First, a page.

James Cook is being demonized by activists as a coloniser and instigator of the so-called ‘invasion’ that took place from 1770. Is there any truth in their claims?

Some of you are probably already smiling as a result of my obviously humorous heading ‘the great colonial invader’ – it’s so preposterous that it’s hard not to laugh out loud!

And yet, that is exactly what so many ignorant and racially biased Australians consider him to be – and that appears to include our Prime Minister, Tony Albanese.

As George Orwell stated in his best-selling book ‘1984’ “In a time of deceit, telling the truth is a revolutionary act.” So, let’s be true revolutionaries and look at the facts.

Lieutenant James Cook left England in August 1768 and sailed on a remarkable voyage of discovery and scientific exploration. His craft HMB Endeavour was not a warship it was a former coal carrier that had been chosen because it could carry large quantities of food and other provisions on what would be a voyage lasting several years.

On board was a group of scientists headed by botanist Joseph Banks. Together with Banks was astronomer Charles Green whose primary task was to measure the passage of the planet Venus across the disk of the Sun. This would help to improve navigation and also measure the distance of the Earth from the Sun.

The transit was due on 3 June 1769 and was hopefully to be observed from the tiny island of Tahiti – assuming Cook could find it amongst the huge expanse of the Pacific Ocean.

Clearly this was not an invasion force yet that’s not what many believe – or at least they don’t want to believe it!

And the level of ignorance doesn’t stop there. According to one survey, 48% of Australians believe that James Cook arrived in Australia not in 1770 but in 1788. He is therefore falsely accused of having been a member of the First Fleet and therefore, in their twisted minds, a member of the white colonial force that supposedly ‘invaded’ this continent. As a result, Cook’s statues have been attacked and his memory defiled by these people.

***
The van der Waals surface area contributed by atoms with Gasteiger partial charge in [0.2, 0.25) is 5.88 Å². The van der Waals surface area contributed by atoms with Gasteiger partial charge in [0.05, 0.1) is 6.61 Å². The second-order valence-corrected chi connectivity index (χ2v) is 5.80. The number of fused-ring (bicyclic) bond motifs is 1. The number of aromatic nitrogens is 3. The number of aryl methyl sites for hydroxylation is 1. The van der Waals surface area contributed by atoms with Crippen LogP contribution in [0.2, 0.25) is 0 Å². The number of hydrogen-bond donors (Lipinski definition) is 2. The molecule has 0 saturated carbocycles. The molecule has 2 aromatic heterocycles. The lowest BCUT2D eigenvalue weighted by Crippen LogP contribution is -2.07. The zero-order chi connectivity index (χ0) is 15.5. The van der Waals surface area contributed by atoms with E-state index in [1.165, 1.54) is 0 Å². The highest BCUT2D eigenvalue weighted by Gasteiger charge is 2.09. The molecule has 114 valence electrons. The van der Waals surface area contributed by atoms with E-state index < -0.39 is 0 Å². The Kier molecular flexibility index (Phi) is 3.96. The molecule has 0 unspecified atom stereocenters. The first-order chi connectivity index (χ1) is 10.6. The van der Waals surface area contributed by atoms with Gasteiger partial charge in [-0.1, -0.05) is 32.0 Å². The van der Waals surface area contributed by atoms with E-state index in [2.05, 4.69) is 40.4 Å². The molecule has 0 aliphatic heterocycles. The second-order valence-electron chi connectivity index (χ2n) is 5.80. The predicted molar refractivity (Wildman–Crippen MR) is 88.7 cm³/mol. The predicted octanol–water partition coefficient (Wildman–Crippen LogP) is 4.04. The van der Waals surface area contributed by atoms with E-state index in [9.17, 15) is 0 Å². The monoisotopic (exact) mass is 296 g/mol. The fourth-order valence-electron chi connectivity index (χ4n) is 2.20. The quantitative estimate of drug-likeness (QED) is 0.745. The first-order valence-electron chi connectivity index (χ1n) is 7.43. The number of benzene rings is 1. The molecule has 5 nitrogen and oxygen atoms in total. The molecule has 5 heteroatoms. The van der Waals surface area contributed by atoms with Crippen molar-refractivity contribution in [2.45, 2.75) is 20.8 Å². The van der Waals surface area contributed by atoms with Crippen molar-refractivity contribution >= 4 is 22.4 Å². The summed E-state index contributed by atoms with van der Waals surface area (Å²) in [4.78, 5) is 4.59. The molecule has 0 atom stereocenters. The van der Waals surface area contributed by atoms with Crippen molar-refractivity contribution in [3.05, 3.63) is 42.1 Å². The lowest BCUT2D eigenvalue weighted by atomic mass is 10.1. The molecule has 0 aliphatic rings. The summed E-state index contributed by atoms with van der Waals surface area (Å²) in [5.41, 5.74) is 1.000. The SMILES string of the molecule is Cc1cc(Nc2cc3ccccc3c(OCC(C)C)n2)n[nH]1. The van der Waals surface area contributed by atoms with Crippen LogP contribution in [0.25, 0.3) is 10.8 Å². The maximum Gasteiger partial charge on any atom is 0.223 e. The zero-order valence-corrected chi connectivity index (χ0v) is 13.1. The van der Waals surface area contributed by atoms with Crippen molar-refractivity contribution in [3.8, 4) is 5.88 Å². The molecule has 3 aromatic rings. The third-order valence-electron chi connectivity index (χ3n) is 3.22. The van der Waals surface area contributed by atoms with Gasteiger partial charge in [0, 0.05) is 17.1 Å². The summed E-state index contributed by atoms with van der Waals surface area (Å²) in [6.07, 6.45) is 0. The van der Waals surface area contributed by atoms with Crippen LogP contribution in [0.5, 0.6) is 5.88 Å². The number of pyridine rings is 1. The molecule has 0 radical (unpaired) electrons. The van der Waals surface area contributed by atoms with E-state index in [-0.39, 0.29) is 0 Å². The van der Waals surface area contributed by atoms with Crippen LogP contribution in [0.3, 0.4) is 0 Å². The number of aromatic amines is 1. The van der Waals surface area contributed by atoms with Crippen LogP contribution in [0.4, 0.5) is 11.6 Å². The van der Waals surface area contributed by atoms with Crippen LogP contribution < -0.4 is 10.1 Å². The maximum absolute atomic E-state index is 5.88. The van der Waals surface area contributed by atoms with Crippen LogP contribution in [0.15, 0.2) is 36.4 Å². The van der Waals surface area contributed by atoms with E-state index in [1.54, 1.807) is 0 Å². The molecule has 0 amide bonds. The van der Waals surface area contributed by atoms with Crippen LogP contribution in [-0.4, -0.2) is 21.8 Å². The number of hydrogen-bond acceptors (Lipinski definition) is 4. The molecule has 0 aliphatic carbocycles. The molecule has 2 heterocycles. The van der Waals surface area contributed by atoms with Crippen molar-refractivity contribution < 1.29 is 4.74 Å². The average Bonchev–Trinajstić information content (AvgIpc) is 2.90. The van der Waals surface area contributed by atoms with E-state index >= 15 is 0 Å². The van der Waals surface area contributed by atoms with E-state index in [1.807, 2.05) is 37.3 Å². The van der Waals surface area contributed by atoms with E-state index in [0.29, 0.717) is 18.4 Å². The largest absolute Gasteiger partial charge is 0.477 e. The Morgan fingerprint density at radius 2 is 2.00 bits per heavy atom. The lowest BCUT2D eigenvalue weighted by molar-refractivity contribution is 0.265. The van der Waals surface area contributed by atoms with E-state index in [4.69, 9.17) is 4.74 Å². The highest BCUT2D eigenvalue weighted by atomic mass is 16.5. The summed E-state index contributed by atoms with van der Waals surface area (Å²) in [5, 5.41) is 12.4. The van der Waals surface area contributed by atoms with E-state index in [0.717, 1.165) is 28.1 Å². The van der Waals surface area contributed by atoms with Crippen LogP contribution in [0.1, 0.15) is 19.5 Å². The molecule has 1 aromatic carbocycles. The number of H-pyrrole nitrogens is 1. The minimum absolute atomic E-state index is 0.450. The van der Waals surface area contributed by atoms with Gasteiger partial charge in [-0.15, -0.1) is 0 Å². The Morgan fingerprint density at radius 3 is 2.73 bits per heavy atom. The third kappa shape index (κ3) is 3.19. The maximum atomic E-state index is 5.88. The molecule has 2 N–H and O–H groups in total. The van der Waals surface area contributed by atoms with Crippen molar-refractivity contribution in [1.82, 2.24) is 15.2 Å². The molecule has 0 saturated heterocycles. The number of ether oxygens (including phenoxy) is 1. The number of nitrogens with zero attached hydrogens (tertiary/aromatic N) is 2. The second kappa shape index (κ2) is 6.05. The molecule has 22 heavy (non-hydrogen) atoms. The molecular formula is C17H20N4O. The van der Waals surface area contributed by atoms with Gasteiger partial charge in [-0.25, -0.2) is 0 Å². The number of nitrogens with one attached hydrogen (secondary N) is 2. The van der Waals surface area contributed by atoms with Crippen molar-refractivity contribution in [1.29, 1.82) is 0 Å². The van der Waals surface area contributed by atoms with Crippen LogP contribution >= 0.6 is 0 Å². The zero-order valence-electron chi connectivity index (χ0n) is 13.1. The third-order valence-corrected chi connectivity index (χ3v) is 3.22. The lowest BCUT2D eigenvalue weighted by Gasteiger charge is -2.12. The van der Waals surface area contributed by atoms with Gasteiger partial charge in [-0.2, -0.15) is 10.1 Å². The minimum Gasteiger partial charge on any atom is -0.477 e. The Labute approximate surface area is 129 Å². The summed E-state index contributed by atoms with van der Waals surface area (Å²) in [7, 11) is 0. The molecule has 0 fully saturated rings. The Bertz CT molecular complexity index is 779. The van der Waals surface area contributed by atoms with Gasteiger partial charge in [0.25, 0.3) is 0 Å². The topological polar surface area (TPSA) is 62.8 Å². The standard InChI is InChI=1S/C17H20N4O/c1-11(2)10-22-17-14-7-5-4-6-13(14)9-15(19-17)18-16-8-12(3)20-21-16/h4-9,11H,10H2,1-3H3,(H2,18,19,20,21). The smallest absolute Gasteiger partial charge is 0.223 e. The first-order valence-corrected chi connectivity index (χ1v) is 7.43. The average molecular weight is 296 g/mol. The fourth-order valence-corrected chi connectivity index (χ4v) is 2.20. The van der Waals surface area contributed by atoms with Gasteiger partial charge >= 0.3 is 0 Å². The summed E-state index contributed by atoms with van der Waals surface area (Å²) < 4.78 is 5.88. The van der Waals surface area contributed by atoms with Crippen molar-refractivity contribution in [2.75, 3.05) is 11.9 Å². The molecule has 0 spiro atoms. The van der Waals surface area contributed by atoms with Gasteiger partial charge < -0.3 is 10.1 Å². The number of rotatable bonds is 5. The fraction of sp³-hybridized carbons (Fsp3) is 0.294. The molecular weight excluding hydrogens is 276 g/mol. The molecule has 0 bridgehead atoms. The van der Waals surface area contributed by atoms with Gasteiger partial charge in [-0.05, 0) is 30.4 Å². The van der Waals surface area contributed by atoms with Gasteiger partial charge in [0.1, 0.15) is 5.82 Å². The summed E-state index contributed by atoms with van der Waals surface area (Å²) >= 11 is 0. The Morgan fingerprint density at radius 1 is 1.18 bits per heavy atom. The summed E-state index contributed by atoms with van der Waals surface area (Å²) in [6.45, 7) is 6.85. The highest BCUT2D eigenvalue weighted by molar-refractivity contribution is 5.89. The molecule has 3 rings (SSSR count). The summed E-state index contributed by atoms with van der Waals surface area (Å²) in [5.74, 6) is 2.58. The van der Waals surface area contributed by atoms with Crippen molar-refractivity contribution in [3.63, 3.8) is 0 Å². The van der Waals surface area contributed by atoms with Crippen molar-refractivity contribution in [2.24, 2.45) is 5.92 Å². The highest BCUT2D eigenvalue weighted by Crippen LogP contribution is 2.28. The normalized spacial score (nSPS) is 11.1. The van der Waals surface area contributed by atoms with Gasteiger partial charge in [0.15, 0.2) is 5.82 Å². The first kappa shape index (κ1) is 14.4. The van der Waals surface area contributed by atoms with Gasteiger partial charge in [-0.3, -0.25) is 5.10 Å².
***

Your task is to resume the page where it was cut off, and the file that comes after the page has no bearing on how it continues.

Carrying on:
The truth is James Cook arrived in Botany Bay on 29th April 1770 and was not involved in any activity that could even remotely be called an ‘invasion’. For a start, only he and approximately 40 members of his crew stepped ashore – hardly an invasion force.

He was also under strict instructions from the British Government in relation to any native people he might encounter to: “…..endeavour by all proper means to cultivate a friendship with them.…shewing (sic) them every Civility and Regard.”                                   

Unfortunately, the aboriginal people who met them on that day were aggressive and threw stones and spears at Cook and his crew. They in turn fired muskets to scare them away. The shot used was a light, non-lethal load and meant only to ‘sting’ and scare. No-one on either side was seriously injured.

Even when Cook offered small gifts there was no positive response unlike that provided by other local people in several of the Pacific islands that Cook visited, including Tahiti.

Compare the facts above with the following extract from the Uluru Statement from the Heart (third page of 26 pages) under the sub-heading INVASION:

“Australia was not a settlement and it was not a discovery. It was an invasion. Cook did not discover us, because we saw him. We were telling each other with smoke, yet in his diary, he said “discovered”. Australia must acknowledge its history, its true history. Not Captain Cook. …………. The invasion that started at Botany Bay is the origin of the fundamental grievance between the old and new Australians”

So, there we have it, the people who concocted the Uluru Statement from the Heart clearly believe that James Cook started the so-called invasion. And they also appear incapable of comprehending that Cook meant he had “discovered” Australia in relation to British discovery – not discovery per se. That’s fairly obvious, isn’t it?

The truth is, James Cook was not only a great mariner and cartographer, but also a good, humane and prudent man. He deserves to be remembered as such.

Given the absolute absurdity of the Uluru Statement’s version of history, we can easily imagine what the Indigenous left-wing activists will insist on including in their revised ‘truth-telling’ history of Australia if the Voice proposal is passed.

It will be full of lies, exaggeration and myths – like the one that many of them believe relating to their ‘creation’ ideology. They believe that their ancestors were created here in Australia rather than were immigrants from Melanesia, as has been clearly proven.

And now, with voting on the Voice referendum only a few weeks away, we can expect truth to be abandoned altogether by the ‘Yes’ activists when they take to the streets buoyed on by massive funding from virtue-signaling Big Business, Big Tech, Big Sport and left-wing media like the ABC, Nine Entertainment and the Guardian.  

God help us if this insane Voice proposal is successful, there will be no going back!

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